Part I of Rescuing Justice and Equality consisted in a series of chapters designed to rescue equality from the arguments of Rawlsians who sought to dilute an underlying egalitarian commitment with the incentives argument, the Pareto argument, the restricted focus on the basic structure, and then the difference principle itself. In each case, the structure of the argument was a kind of imminent critique. As far as I recall, Cohen nowhere directly defended the egalitarian commitment itself. Rather, he pointed to alleged tensions in the Rawlsian edifice and submitted that they should be resolved in the direction of greater egalitarianism than Rawls’s position recommends.

Part II aims to rescue the concept of justice itself, and the argument is structured very differently. The critique does not proceed from tensions within Rawls’s work. Rather, we get an argument in defense of a certain meta-ethical position. Cohen remarks that “the meta-ethical literature says very little about the question pursued in the present chapter. But a notable exception is the work of John Rawls, who argued that fundamental principles of justice and, indeed, ‘first principles’ in general, are a response to the facts of the human condition” – which is exactly the position that Cohen rejects. (pp.258-259) Rawls is simply mistaken, Cohen thinks, because he confuses “the first principles of justice with the principles that we should adopt to regulate society.” (p.265)
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The Times of Harvey Milk

by Jon Mandle on March 16, 2009

The 1984 documentary “The Times of Harvey Milk” is available for free on – you just have to be prepared for the commercial interruptions. I remember seeing it in a theater when it came out – I must have been 17 or 18 – and being devastated. The opening shot, the famous footage of Dianne Feinstein announcing the assassination of Mayor Moscone and Supervisor Milk, is still shocking. But more shocking to me was the verdict in the Dan White trial – guilty of manslaughter. I knew about Milk’s death going into the theater, and I’m pretty sure I had heard of the “Twinkie Defense” but I hadn’t put them together. At one point in the film, Jim Elliot – a previously homophobic auto machinist who got to know Milk through his union work – comments on the verdict: “if it had just been Moscone that got killed, I think he [White] would have been guilty of murder and he would have been at San Quentin the rest of his life. But, sad to say, I think there’s a lot of people in this world that still think that if you kill a gay, you’re doing a service to society. I think I’d have thought that too if I hadn’t been associated with Harvey and the gay community – I probably would have felt the same way.” I distinctly remember thinking: “that’s absolutely right.” I don’t think I had any (out) gay friends at the time, and it was a shocking revelation to me that gays faced this kind of attitude as a matter of course.

It’s interesting to compare “The Times of Harvey Milk” to “Milk.” Despite Sean Penn’s amazing performance, I like the documentary much better – but this very well could reflect my own failings in film appreciation. Some footage is used in both – including the Feinstein announcement. But the clips don’t always serve the same purpose. In “Milk”, they show President Carter telling an audience to “vote against proposition 6” – the 1978 California initiative to prohibit gays and lesbians (and arguably anyone who supported gay rights) from teaching in public schools. But “The Times of Harvey Milk” shows more. Carter had finished his speech, and began to leave the podium. Off-mike, Governor Jerry Brown says to him: “and Ford and Reagan have already come out against it, so it’s perfectly safe.” Carter leans back to the mike and says: “Also, I want to ask everybody to vote against proposition 6.” He smiles, and walks off. Anyway, whether or not you’ve seen “Milk,” you should find 1-1/2 hours, brace yourself, and watch “The Times of Harvey Milk.”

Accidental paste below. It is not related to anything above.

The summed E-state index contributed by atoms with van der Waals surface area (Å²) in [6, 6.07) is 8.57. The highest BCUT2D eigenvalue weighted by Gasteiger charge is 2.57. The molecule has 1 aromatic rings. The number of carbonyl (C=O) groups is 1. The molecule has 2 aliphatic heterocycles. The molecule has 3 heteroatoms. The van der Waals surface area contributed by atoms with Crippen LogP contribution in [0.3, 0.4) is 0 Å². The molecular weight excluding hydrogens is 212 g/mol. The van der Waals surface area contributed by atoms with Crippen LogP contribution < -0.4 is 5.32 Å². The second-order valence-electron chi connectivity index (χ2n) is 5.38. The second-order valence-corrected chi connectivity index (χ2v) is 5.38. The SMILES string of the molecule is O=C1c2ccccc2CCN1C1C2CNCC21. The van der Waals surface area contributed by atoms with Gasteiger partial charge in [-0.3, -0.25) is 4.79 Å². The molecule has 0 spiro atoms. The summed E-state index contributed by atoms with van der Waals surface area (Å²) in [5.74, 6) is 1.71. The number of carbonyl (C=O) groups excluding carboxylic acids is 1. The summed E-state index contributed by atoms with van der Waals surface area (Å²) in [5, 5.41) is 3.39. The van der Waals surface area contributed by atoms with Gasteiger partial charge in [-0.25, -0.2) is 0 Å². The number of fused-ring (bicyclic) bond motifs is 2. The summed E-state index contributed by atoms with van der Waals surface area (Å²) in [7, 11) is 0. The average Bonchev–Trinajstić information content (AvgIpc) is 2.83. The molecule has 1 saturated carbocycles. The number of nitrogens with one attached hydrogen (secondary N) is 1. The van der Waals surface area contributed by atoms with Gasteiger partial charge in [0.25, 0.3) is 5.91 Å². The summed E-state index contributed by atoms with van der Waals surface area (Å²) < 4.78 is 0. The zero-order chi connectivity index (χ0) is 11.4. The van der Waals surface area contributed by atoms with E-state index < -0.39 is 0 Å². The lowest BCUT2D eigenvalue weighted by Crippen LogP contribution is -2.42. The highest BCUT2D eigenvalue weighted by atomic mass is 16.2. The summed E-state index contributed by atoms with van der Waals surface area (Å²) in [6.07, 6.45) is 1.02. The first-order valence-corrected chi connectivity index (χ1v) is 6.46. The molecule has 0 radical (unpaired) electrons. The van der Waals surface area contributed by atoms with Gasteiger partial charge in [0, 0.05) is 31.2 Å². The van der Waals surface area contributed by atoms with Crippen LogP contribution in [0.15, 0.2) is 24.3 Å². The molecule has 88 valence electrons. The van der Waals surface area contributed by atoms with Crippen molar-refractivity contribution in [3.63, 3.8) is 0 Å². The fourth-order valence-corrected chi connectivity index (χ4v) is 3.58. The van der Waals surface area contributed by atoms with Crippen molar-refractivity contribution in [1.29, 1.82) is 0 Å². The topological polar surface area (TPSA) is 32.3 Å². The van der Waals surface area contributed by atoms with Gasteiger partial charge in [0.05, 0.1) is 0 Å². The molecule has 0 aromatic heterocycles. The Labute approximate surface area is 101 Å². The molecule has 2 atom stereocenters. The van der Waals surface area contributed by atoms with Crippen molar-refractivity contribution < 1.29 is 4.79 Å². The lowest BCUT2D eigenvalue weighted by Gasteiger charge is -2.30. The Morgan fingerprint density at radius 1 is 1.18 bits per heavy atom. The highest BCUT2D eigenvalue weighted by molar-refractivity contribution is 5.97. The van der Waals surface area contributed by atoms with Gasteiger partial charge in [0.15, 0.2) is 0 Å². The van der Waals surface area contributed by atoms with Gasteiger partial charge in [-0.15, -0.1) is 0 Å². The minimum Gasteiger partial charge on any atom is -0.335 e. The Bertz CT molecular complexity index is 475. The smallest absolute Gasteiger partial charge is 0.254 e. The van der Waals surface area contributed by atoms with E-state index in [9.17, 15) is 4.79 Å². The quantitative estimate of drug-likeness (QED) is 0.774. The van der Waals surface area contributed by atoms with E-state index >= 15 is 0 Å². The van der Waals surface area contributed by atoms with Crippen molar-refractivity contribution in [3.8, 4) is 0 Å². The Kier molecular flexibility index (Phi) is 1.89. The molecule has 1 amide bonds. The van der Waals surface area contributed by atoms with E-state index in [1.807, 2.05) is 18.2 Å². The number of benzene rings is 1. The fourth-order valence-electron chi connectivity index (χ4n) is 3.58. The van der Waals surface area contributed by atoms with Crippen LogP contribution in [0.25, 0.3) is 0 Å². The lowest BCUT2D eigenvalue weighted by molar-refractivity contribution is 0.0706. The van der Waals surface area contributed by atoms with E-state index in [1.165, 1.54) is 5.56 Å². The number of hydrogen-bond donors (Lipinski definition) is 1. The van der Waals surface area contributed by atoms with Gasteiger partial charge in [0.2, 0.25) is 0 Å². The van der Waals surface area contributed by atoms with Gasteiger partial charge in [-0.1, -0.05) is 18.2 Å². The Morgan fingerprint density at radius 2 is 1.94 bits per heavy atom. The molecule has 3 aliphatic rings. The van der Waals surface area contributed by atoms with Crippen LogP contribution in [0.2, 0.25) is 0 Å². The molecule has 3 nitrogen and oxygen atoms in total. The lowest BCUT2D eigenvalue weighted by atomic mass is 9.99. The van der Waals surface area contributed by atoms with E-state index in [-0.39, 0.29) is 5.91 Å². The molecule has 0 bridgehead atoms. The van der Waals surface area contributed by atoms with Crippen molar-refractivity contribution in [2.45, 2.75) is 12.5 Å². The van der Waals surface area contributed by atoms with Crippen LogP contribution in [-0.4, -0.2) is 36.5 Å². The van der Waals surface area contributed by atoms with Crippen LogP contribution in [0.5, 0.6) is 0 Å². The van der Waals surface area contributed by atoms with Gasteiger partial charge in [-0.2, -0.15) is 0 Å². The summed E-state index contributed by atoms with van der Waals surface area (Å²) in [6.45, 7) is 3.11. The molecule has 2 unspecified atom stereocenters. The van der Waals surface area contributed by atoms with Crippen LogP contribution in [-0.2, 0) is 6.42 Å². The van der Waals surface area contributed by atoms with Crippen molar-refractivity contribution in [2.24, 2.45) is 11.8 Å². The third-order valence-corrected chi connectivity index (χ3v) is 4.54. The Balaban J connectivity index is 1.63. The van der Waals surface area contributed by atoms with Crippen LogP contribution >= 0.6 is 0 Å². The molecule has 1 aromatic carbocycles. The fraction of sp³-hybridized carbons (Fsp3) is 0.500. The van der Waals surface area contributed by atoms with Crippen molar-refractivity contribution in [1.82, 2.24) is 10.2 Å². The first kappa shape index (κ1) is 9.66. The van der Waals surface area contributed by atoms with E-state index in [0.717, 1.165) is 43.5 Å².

Albany-Moscow Video-Conference

by Jon Mandle on March 4, 2009

Last week, the University at Albany and the Moscow State University’s philosophy departments held a joint video-conference. The conference spanned over two mornings (in Albany, evenings in Moscow), with around six 30-45 minute presentations (including discussion) from each department. The topic was “What Progress Has Philosophy Made in the Last 50 Years?” One of the goals was to allow each department to get a sense of the research interests of the other as a basis for possible future collaborations and exchanges. So, the Albany faculty gave presentations on changes in philosophy of science, language, political theory, Kant interpretation, and applied ethics. Basically, we all thought that there had, in fact, been progress in these areas and we described the more important changes. The Moscow faculty tended to discuss the nature of philosophy and what it would mean for philosophy to make progress in the first place, although there was some discussion of changes in more specific areas. There was good discussion of these issues and interesting overlaps and complementary interests and perspectives. I was in Moscow in the fall, and a colleague had been there last year, and the personal connections that we made helped ensure the tone was very good. Obviously, one appealing aspect was that it was very inexpensive. We used a conference room that had two large-screen monitors and a camera, and we connected over the internet. It really worked well and everyone felt it was a big success. This was the first event like this that I’ve been involved with, and I would definitely recommend it and expect that this type of thing will become much more frequent.

Springsteen on Songwriting

by Jon Mandle on January 27, 2009

BBC Radio 2 has a fascinating interview with Bruce Springsteen about songwriting (and other stuff, including a nice sampling from the new album) here. (It starts about a minute in.)